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Ralph Vaughan Williams

Ralph Vaughan Williams (1872-1958)


Vaughan Williams' music is often considered an epitome of Englishness, and there is considerable truth in this - his use of English folk-songs and harmonic and melodic devices inspired by them is an important part of his music.

However, his style is by no means provincial or parochial - he also studied under the French Impressionist master Ravel, absorbing and adapting much of his thinking on harmony - and there is certainly much more to him than Peter Warlock's unkind comment about music that 'sounds like a cow looking over a gate' would suggest.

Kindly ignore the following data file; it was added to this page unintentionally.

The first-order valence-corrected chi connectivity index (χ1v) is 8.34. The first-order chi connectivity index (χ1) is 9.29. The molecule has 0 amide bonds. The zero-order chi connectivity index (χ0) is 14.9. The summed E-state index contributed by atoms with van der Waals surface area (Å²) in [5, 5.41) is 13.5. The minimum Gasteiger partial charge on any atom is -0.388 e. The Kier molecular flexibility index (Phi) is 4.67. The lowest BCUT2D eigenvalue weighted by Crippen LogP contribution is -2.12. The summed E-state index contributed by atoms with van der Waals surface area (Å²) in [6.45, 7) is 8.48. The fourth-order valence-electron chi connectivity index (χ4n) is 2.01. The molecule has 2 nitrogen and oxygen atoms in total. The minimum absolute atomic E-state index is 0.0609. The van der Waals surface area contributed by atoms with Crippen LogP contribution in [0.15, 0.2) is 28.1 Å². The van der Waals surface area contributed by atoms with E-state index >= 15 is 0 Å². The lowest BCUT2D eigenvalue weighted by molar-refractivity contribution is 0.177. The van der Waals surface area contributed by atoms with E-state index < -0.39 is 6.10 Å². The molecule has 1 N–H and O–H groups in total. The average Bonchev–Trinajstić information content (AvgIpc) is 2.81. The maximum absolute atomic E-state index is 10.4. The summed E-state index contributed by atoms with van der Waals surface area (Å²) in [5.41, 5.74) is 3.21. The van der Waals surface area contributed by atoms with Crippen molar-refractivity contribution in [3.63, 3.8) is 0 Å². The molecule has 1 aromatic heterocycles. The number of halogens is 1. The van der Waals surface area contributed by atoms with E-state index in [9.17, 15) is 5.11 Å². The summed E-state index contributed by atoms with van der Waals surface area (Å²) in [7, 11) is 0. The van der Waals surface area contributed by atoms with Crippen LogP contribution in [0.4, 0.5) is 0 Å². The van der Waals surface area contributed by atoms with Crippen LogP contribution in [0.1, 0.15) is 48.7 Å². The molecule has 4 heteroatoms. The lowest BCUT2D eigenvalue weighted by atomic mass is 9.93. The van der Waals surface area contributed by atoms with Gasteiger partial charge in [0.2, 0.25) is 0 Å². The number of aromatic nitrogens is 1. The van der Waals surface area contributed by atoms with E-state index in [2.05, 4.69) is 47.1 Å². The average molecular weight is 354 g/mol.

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Further Reading: Vaughan Williams

 Interview, William Vann on A Vaughan Williams Christmas

William Vann talks to David about a new album recorded by the Chapel Choir of the Royal Hospital Chelsea, devoted entirely to Christmas works by Vaughan Williams and featuring a number of world-première recordings.

 Recording of the Week, Andrew Davis concludes Chandos's cycle of Vaughan Williams symphonies

James listens to the final instalment in a cycle begun by the great Richard Hickox - Vaughan Williams' evocative Sinfonia Antartica, with the Bergen Philharmonic Orchestra.

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